Last year the Tomintoul and Glenlivet – Cairngorms Dark Sky Park was newly designated by the International Dark Sky Association.  Not only is it the darkest Dark Sky Park in the UK but it’s the most northerly Dark Sky Park in the world.  I can’t wait to visit!


Copyright: David Newland

Once you’ve experienced a truly dark sky – one free of most light pollution – it sticks in your memory and soon becomes addictive.  Away from the scourge of street lighting, security lights and settlements a mind-blowing sea of constellations, planets and stars is on display.

The Tomintoul and Glenlivet – Cairngorms Dark Sky Park occupies an area with very little light pollution at the centre of this satellite image, and is shielded from nearby settlements in Speyside and Deeside by surrounding hills. In comparison with urban areas which typically measure less than 18.0 mpsas (magnitudes per square arcsecond) and rural skies which are often 21.3 – 21.5 mpsas, the sky quality away from settlements in the Cairngorms Dark Sky Park measures 21.7 – 21.8 mpsas, just short of the darkest skies on earth at 22.0 mpsas.

The Cairngorms Dark Sky Park is one of five dark sky locations in Scotland and among 115 across the world.  The ‘gold tier’ award is the culmination of several years’ work by the volunteer-led Dark Skies Project to reduce light pollution and preserve the natural darkness of the night skies within The Glenlivet Estate and the Cairngorms National Park. Supported by the National Lottery funded Tomintoul & Glenlivet Landscape Partnership, the project has worked closely with distilleries, farms, Moray District Council and households to change outdoor lighting and reduce light pollution.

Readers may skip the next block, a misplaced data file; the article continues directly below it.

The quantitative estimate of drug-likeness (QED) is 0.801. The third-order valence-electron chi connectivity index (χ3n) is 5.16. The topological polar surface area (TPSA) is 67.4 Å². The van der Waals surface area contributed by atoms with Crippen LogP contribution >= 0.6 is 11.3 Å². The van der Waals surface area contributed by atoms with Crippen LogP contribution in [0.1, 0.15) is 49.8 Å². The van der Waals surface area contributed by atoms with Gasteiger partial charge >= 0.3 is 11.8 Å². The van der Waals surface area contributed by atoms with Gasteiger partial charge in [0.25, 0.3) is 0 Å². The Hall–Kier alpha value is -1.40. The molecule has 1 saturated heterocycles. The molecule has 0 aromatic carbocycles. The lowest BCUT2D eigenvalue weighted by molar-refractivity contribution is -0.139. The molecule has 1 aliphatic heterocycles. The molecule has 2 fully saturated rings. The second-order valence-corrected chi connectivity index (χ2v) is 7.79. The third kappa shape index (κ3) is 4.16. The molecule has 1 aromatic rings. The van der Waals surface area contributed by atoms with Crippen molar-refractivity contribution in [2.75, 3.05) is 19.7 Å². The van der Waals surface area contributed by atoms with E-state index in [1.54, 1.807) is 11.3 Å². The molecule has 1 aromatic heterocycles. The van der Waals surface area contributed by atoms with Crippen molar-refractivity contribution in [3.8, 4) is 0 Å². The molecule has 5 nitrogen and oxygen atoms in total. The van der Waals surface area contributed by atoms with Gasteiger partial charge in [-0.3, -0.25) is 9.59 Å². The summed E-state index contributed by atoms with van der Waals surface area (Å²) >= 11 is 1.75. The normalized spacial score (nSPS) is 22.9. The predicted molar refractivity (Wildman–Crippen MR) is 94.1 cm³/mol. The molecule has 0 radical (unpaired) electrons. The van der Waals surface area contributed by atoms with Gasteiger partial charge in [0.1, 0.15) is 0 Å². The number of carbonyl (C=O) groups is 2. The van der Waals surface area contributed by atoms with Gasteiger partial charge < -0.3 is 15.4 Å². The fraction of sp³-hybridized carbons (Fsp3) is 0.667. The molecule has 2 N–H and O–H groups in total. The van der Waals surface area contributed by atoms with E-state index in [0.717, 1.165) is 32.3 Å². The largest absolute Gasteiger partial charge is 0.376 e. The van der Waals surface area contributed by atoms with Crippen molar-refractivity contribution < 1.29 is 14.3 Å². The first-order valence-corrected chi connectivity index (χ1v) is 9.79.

Copyright: Myrddin Irwin

The dark sky designation will bring benefits to wildlife (such as moths, birds and bats), will save energy and money, and will also help to boost astro-tourism in this part of Scotland.  It’s hoped that this initiative, spearheaded by the Cairngorms Astronomy Group, will bring amateur astronomers and photographers from far and wide to experience the jaw-dropping delights of the aurora, shooting stars and other stargazing experiences.


Copyright: David Newland


To learn more about the benefits of reducing light pollution take a look at this short six minute video, Losing the Dark.

You can get a great stargazing experience anywhere within the park but the three designated discovery sites on the map below perhaps offer the best views of the night sky.  There’s further information about the recommended viewing sites on the website and in the Dark Sky Park’s leaflet.  For dark sky visitors,  accommodation is also available locally that can provide you with telescopes,  guides and even stargazing tours of the night sky (check out Easter Corrie self-catering as well as the Tomintoul and Glenlivet accommodation pages).




One Comment on “Tomintoul and Glenlivet – Cairngorms Dark Sky Park

  1. Pingback: Where are Scotland’s dark skies? – Wild about Scotland

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